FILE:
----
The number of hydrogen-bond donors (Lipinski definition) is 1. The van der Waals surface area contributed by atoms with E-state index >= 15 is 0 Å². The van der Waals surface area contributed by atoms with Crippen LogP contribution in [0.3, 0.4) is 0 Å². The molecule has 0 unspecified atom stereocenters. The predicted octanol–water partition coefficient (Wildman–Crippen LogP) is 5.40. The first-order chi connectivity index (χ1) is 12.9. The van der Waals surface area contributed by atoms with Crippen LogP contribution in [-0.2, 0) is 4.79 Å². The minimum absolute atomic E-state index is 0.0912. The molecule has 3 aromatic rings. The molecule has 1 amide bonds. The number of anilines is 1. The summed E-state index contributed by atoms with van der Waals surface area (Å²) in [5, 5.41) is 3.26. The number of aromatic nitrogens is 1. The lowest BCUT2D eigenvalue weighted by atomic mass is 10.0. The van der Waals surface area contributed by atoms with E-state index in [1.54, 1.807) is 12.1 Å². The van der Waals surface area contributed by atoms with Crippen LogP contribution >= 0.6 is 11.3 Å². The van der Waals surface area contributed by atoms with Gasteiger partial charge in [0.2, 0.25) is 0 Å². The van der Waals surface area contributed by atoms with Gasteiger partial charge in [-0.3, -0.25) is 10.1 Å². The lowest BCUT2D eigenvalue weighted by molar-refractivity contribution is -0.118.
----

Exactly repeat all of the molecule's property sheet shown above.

The number of hydrogen-bond donors (Lipinski definition) is 1. The van der Waals surface area contributed by atoms with E-state index >= 15 is 0 Å². The van der Waals surface area contributed by atoms with Crippen LogP contribution in [0.3, 0.4) is 0 Å². The molecule has 0 unspecified atom stereocenters. The predicted octanol–water partition coefficient (Wildman–Crippen LogP) is 5.40. The first-order chi connectivity index (χ1) is 12.9. The van der Waals surface area contributed by atoms with Crippen LogP contribution in [-0.2, 0) is 4.79 Å². The minimum absolute atomic E-state index is 0.0912. The molecule has 3 aromatic rings. The molecule has 1 amide bonds. The number of anilines is 1. The summed E-state index contributed by atoms with van der Waals surface area (Å²) in [5, 5.41) is 3.26. The number of aromatic nitrogens is 1. The lowest BCUT2D eigenvalue weighted by atomic mass is 10.0. The van der Waals surface area contributed by atoms with E-state index in [1.54, 1.807) is 12.1 Å². The van der Waals surface area contributed by atoms with Crippen LogP contribution >= 0.6 is 11.3 Å². The van der Waals surface area contributed by atoms with Gasteiger partial charge in [0.2, 0.25) is 0 Å². The van der Waals surface area contributed by atoms with Gasteiger partial charge in [-0.3, -0.25) is 10.1 Å². The lowest BCUT2D eigenvalue weighted by molar-refractivity contribution is -0.118.